Unix/Windows Operability

Report
Unix/Windows Inter-Operability
What do we want?
• Single Username Password
• Access Users files (N drive)
– Personal Machine
– Multi-User Machines
• Information about users
– Name Service
• Simple Client Setup
• Multiple Namespaces?
UNIX files
• /etc/passwd
– User account information
– Name:DES#:uid:gid:Display Name:homedir:shell
• /etc/group
– Group information and membership
– Name:[hash]:gid:user1,user2...
• /etc/hosts ....
• Files are readable by all users
DES Encryption
• Encrypt 64bit 0 25 times using 12bit salt and 8
7bit character password (56bit).
• Designed to take 1 second on 1979 hardware.
Brute force ~ 23,000,000,000 years.
• Only 94 characters on keyboard ~54.2bits
• Moore’s law
– 500,000 per sec ~4500 years.
– Dictionary attack takes only minutes
Shadow File
• Remove DES # from public passwd file
• Shadow file only access by local root
• Add account management for password
change frequency, expiry, etc
Yellow Pages (aka NIS)
• Service on the network based on maps
containing key-value pairs
• Add + at the end of files in /etc
• All machines in the same namespace see the
same information.
• Central management of user accounts etc.
• Information now visible to all users on any
machine on the network.
LDAP
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Lightweight Directory Access Protocol
General mechanism
Schema used to define objects
Objects have named attributes
Objects can be extranded
Can require authentication to connect
Can secure individual objects
LDAP vs NIS

ypmatch –d rucsc 11420 passwd.byuid
sssadw:x:11420:11203:Anthony Worrall:/home/sufs1/ru10/ss/sssadw:/bin/csh

ldapsearch -h host -b "ou=people,dc=sse,dc=rdg,dc=ac,dc=uk" uidNumber=11420
uid=sssadw,ou=People,dc=sse,dc=rdg,dc=ac,dc=uk
cn=Anthony Worrall
[email protected]
uid=sssadw
givenName=Anthony
sn=Worrall
objectClass=person
objectClass=organizationalPerson
objectClass=inetOrgPerson
objectClass=dspswuser
objectClass=account
objectClass=posixAccount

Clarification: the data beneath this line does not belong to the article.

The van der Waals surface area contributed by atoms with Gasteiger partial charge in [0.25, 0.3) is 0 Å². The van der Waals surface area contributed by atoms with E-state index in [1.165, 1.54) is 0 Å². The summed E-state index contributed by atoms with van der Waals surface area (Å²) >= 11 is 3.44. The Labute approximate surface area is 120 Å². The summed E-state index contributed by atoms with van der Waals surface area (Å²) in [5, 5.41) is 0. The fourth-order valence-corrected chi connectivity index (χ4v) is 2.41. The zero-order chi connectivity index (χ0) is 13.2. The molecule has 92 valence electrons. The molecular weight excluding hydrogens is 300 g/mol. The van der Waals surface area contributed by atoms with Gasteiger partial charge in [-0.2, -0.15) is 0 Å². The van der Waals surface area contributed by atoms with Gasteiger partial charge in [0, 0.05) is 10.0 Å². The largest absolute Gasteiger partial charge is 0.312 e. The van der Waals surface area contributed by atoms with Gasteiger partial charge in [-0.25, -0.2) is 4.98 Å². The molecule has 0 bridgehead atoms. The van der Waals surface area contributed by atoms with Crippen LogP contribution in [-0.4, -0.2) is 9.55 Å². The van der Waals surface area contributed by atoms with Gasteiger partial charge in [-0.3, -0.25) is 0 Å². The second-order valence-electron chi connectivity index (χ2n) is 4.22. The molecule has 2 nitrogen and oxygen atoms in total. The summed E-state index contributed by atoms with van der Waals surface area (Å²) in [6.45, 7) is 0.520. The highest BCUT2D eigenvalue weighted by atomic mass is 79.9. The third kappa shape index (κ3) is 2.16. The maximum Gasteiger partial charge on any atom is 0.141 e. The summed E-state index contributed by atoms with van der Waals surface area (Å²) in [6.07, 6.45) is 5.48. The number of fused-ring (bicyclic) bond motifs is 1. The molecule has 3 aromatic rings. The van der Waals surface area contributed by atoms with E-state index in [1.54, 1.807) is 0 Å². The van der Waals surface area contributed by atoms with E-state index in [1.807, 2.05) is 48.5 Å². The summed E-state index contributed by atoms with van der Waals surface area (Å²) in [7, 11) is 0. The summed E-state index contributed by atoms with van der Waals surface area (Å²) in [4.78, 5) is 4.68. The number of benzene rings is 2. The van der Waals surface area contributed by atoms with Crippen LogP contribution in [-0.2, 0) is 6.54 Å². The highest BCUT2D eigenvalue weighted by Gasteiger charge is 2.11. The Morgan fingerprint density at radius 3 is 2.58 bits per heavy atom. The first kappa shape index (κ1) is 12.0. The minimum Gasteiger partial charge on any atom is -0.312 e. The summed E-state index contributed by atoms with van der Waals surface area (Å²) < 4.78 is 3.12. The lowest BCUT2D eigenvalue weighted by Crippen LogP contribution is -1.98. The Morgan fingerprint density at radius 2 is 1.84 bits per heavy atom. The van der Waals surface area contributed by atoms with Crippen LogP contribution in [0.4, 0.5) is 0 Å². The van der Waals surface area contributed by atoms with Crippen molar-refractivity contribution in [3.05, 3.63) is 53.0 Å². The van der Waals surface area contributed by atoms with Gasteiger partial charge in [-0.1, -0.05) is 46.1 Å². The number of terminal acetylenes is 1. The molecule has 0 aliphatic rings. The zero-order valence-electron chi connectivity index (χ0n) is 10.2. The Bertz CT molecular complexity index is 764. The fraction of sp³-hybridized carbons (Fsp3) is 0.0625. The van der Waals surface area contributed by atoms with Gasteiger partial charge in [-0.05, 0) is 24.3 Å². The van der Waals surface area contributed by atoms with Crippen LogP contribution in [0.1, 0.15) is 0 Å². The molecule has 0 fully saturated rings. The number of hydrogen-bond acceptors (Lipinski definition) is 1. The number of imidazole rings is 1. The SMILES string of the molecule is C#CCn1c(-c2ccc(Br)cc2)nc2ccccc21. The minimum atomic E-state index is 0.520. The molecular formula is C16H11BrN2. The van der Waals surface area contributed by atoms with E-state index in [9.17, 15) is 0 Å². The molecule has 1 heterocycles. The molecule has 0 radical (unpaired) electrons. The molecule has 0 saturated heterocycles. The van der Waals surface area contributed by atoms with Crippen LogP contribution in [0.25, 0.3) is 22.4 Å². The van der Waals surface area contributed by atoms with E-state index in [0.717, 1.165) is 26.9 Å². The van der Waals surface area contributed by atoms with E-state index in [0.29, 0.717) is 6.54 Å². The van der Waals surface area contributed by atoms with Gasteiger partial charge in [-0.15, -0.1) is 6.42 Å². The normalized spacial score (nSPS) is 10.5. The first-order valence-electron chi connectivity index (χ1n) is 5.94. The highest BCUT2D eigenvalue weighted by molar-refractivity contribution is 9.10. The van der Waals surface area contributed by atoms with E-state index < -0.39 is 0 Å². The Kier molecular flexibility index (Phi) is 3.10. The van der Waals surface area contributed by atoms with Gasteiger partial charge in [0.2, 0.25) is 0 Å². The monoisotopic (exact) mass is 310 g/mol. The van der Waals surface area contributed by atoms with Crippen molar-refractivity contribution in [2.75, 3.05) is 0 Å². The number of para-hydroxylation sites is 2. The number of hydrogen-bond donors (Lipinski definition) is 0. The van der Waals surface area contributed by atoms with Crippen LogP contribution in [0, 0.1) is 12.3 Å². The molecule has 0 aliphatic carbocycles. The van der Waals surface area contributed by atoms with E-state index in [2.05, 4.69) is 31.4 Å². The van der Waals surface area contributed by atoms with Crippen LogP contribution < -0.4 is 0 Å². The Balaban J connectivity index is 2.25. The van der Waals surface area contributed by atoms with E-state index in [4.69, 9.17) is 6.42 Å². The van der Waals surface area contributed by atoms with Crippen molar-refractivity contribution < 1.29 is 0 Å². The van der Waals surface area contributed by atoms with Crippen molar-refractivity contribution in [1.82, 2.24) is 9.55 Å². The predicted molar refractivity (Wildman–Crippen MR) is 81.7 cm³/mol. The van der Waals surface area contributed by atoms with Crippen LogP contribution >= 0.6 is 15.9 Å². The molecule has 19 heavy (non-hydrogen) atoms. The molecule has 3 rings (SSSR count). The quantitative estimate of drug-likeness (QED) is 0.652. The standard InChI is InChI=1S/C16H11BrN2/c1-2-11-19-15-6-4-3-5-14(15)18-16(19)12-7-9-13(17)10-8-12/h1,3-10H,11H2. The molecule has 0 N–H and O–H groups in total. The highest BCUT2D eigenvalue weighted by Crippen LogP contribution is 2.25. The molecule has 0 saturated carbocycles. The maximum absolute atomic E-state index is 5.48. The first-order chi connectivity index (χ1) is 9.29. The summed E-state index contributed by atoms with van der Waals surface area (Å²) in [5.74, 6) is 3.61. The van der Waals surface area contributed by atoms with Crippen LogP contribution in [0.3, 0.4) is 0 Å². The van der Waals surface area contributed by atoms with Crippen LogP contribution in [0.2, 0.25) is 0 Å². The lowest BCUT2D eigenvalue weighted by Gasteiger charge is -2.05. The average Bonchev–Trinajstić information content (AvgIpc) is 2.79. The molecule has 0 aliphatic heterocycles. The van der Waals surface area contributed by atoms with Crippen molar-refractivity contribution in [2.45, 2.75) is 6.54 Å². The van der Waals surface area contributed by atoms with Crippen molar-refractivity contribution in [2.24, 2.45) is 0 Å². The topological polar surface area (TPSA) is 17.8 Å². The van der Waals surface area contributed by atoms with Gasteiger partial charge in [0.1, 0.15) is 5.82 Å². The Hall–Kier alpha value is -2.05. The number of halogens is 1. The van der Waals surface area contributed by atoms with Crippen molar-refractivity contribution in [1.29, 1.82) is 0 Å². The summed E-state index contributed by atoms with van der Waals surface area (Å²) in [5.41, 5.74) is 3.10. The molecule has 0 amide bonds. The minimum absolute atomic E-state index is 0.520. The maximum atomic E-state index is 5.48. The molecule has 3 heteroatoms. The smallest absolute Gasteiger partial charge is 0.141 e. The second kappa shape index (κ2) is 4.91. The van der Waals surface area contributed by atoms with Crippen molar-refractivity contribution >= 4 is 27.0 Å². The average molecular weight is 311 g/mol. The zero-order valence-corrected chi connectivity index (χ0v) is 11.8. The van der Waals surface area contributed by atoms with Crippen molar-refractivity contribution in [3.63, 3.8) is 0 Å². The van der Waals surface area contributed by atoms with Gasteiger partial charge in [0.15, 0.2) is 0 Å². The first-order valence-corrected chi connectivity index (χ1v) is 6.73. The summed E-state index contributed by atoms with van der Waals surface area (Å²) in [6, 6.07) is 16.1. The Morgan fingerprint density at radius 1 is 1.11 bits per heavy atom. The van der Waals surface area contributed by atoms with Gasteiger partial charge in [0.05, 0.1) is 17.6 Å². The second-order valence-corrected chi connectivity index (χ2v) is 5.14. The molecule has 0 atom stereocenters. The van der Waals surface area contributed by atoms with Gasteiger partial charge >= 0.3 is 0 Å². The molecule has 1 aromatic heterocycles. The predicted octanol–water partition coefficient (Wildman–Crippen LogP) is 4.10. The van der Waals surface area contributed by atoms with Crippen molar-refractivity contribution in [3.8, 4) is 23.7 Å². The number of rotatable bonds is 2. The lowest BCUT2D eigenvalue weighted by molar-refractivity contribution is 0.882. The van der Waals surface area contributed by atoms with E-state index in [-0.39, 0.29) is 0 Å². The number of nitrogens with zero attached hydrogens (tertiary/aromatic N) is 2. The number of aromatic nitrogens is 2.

objectClass=shadowAccount
objectClass=top
loginShell=/bin/csh
uidNumber=11420
gidNumber=11203
homeDirectory=/home/sir/sssadw
gecos=Anthony Worrall
nsswitch.conf
• Controls where each nameservice gets its
information
passwd:
group:
hosts:
netgroup:
files ldap
compat
nis dns [NOTFOUND=return] files
nis
• Compat allows +/-[@netgroup] syntax in files
• getent instead of ypmatch an ldapsearch
Kerberos
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An Authentication Service (KDC)
Obtian a ticket (Passport) at login
Use ticket to access other services.
Can also be used to authenticate clients,
services, and encrypt traffic
• Based on principals [email protected]
• Realms can have a trust relationship
• Pre-authentication need for security
Kerberos client tools
• kint
– Get ticket for a prinicpal using information from
user input or file
• klist
– List principals for current user or stored in a file
• kdestroy
• ktutil
– Mange princiapls in a keytable files
Pluggable Authentication Modules
• Stack of modules in 4 contexts
– Auth:
– Account:
– Session:
– Password:
User authentication
password/account expiry etc
session management e.g. logging
how to change password etc.
• Each service such as login, ftp etc can have its
own stacks
Configuring Linux in SSE
• LDAP Settings
LDAP Server : sse.ad.rdg.ac.uk
Search Base :
ou=unix,dc=sse,dc=ad,dc=rdg,dc=ac,dc=uk
Group member attribute : member
• Kerberos Settings
Default Domain : rdg.ac.uk
Default Realm : RDG-HOME.AD.RDG.AC.UK
KDC : rdg-home.ad.rdg.ac.uk
Name Service Cache Deamon
• NSCD save results of NameService requests